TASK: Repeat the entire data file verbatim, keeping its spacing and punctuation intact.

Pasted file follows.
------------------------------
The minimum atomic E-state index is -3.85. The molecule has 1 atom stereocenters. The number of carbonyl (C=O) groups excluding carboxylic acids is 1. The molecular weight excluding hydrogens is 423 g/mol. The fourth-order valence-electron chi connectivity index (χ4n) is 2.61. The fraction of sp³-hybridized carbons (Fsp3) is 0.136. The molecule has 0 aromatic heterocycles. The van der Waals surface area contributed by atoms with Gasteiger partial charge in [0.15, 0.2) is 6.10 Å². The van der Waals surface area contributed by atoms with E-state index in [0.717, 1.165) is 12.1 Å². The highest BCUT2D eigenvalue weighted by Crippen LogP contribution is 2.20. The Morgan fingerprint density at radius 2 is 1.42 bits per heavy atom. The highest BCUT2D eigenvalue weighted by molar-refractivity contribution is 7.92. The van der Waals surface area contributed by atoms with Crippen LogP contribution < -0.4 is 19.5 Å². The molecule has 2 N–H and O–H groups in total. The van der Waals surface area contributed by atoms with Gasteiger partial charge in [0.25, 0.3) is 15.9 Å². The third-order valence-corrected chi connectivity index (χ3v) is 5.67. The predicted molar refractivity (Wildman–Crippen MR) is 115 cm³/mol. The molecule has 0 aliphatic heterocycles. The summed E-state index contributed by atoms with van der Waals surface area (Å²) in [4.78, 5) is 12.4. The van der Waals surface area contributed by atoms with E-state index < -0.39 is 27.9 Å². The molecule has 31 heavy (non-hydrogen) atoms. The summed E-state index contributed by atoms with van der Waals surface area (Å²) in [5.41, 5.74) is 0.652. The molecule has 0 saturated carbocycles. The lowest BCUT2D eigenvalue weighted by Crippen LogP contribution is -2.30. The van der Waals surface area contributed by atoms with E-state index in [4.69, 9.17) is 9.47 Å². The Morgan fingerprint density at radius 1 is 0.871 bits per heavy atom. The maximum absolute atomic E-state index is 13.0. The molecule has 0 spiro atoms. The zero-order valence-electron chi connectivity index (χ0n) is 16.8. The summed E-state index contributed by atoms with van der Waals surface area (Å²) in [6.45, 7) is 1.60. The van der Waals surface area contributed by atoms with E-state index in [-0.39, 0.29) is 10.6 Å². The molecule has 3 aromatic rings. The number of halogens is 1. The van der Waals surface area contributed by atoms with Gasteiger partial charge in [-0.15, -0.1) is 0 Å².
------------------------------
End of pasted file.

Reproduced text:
The minimum atomic E-state index is -3.85. The molecule has 1 atom stereocenters. The number of carbonyl (C=O) groups excluding carboxylic acids is 1. The molecular weight excluding hydrogens is 423 g/mol. The fourth-order valence-electron chi connectivity index (χ4n) is 2.61. The fraction of sp³-hybridized carbons (Fsp3) is 0.136. The molecule has 0 aromatic heterocycles. The van der Waals surface area contributed by atoms with Gasteiger partial charge in [0.15, 0.2) is 6.10 Å². The van der Waals surface area contributed by atoms with E-state index in [0.717, 1.165) is 12.1 Å². The highest BCUT2D eigenvalue weighted by Crippen LogP contribution is 2.20. The Morgan fingerprint density at radius 2 is 1.42 bits per heavy atom. The highest BCUT2D eigenvalue weighted by molar-refractivity contribution is 7.92. The van der Waals surface area contributed by atoms with Crippen LogP contribution < -0.4 is 19.5 Å². The molecule has 2 N–H and O–H groups in total. The van der Waals surface area contributed by atoms with Gasteiger partial charge in [0.25, 0.3) is 15.9 Å². The third-order valence-corrected chi connectivity index (χ3v) is 5.67. The predicted molar refractivity (Wildman–Crippen MR) is 115 cm³/mol. The molecule has 0 aliphatic heterocycles. The summed E-state index contributed by atoms with van der Waals surface area (Å²) in [4.78, 5) is 12.4. The van der Waals surface area contributed by atoms with E-state index < -0.39 is 27.9 Å². The molecule has 31 heavy (non-hydrogen) atoms. The summed E-state index contributed by atoms with van der Waals surface area (Å²) in [5.41, 5.74) is 0.652. The molecule has 0 saturated carbocycles. The lowest BCUT2D eigenvalue weighted by Crippen LogP contribution is -2.30. The van der Waals surface area contributed by atoms with E-state index in [4.69, 9.17) is 9.47 Å². The Morgan fingerprint density at radius 1 is 0.871 bits per heavy atom. The maximum absolute atomic E-state index is 13.0. The molecule has 0 spiro atoms. The zero-order valence-electron chi connectivity index (χ0n) is 16.8. The summed E-state index contributed by atoms with van der Waals surface area (Å²) in [6.45, 7) is 1.60. The van der Waals surface area contributed by atoms with E-state index in [-0.39, 0.29) is 10.6 Å². The molecule has 3 aromatic rings. The number of halogens is 1. The van der Waals surface area contributed by atoms with Gasteiger partial charge in [-0.15, -0.1) is 0 Å².